Negotiations is a vast and complex issue. One often hears “It all depends” when it comes to techniques to handle successfully a given negotiation. Fortunately, there are some basics conceived by brilliant minds. William Ury describes them in his “Getting Past No” book – a “bible” in the field. Basically it all boils down to 5 “don’ts”. The challenge is that none of them is really a “natural” act – our “inefficiency” as negotiators is often explained by our incapacity to get rid of “bad habits” that go back as far as our childhood.
1. Don’t react: GO TO THE BALCONY
2. Don’t argue: STEP TO THEIR SIDE
3. Don’t reject: REFRAME
4. Don’t push: BUILD THEM A GOLDEN BRIDGE and
5. Don’t escalate: USE POWER TO EDUCATE.
If you think back on the latest negotiation you had, do you recall doing the following?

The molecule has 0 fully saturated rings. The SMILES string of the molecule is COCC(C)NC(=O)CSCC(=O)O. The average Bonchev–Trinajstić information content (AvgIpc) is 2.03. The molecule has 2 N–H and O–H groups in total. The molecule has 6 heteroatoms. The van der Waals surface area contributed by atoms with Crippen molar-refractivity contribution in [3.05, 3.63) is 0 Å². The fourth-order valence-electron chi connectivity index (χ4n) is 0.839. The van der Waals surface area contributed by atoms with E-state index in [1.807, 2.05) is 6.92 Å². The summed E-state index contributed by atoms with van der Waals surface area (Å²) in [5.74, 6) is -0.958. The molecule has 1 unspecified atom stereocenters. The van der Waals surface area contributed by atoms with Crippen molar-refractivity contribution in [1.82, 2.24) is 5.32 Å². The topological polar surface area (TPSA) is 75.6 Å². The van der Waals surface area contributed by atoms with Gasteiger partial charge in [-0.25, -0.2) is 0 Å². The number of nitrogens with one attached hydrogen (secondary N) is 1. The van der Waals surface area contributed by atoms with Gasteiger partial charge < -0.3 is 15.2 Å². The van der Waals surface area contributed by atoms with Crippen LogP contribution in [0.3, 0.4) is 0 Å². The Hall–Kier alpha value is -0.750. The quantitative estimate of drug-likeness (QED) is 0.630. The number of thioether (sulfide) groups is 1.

1. Have you distanced yourself from natural impulses & emotions, recognized the tactic of the negotiation partner (stone walls, attacks, tricks), identified your “hot buttons”, avoid to take important decisions on the spot?
2. Have you listened actively to your negotiation partner, acknowledged their point, agreed (wherever you could), acknowledged the person, expressed your views (without provoking via “Yes … and “ statements), created favorable climate for negotiation?
3. Have you asked problem-solving questions “Why?", “Why not?”, “What makes that faire?”, negotiated about the Rules of the Game, applied reframe tactics (go around stone walls, deflect attacks, expose tricks)?
4. Have you taken into consideration possible obstacles to agreement (not their idea, unmet interests, fear of losing face) and made the outcome look like a victory to them?
5. Did you aim for mutual satisfaction, not Victory? Even when you could win, did you negotiate, did you use legitimate means, did you let them chose…
If you did all of the above, was the outcome of your negotiation satisfactory? If not, who do you think is to blame (yourself or the theoretical framework described)?